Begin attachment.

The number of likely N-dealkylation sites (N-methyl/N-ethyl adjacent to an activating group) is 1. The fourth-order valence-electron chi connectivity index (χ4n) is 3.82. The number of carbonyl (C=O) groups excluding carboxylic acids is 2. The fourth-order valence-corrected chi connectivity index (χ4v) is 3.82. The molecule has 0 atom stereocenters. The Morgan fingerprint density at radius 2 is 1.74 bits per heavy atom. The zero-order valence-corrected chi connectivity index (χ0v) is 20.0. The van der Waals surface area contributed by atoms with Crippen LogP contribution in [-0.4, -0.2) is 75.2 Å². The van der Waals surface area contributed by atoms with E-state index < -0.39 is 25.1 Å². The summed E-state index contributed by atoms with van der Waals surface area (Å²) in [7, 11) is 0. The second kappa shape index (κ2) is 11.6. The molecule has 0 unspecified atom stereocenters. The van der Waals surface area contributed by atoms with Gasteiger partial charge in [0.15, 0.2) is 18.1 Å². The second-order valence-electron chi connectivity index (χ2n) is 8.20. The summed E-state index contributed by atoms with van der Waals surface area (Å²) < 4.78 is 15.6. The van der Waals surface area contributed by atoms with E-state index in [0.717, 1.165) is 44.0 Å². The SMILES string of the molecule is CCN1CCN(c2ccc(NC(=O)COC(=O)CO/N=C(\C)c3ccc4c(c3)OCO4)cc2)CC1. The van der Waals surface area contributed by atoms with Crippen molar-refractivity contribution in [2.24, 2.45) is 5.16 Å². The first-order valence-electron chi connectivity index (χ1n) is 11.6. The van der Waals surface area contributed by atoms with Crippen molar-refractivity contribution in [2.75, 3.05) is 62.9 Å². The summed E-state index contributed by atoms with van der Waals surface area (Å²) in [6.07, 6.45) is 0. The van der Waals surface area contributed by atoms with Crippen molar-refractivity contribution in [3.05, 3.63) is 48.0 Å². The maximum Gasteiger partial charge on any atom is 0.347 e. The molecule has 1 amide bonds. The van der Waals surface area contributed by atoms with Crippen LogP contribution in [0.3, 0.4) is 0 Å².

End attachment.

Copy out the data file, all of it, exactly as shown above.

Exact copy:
The number of likely N-dealkylation sites (N-methyl/N-ethyl adjacent to an activating group) is 1. The fourth-order valence-electron chi connectivity index (χ4n) is 3.82. The number of carbonyl (C=O) groups excluding carboxylic acids is 2. The fourth-order valence-corrected chi connectivity index (χ4v) is 3.82. The molecule has 0 atom stereocenters. The Morgan fingerprint density at radius 2 is 1.74 bits per heavy atom. The zero-order valence-corrected chi connectivity index (χ0v) is 20.0. The van der Waals surface area contributed by atoms with Crippen LogP contribution in [-0.4, -0.2) is 75.2 Å². The van der Waals surface area contributed by atoms with E-state index < -0.39 is 25.1 Å². The summed E-state index contributed by atoms with van der Waals surface area (Å²) in [7, 11) is 0. The second kappa shape index (κ2) is 11.6. The molecule has 0 unspecified atom stereocenters. The van der Waals surface area contributed by atoms with Gasteiger partial charge in [0.15, 0.2) is 18.1 Å². The second-order valence-electron chi connectivity index (χ2n) is 8.20. The summed E-state index contributed by atoms with van der Waals surface area (Å²) < 4.78 is 15.6. The van der Waals surface area contributed by atoms with E-state index in [0.717, 1.165) is 44.0 Å². The SMILES string of the molecule is CCN1CCN(c2ccc(NC(=O)COC(=O)CO/N=C(\C)c3ccc4c(c3)OCO4)cc2)CC1. The van der Waals surface area contributed by atoms with Crippen molar-refractivity contribution in [2.24, 2.45) is 5.16 Å². The first-order valence-electron chi connectivity index (χ1n) is 11.6. The van der Waals surface area contributed by atoms with Crippen molar-refractivity contribution in [2.75, 3.05) is 62.9 Å². The summed E-state index contributed by atoms with van der Waals surface area (Å²) in [6.07, 6.45) is 0. The van der Waals surface area contributed by atoms with Crippen molar-refractivity contribution in [3.05, 3.63) is 48.0 Å². The maximum Gasteiger partial charge on any atom is 0.347 e. The molecule has 1 amide bonds. The van der Waals surface area contributed by atoms with Crippen LogP contribution in [0.3, 0.4) is 0 Å².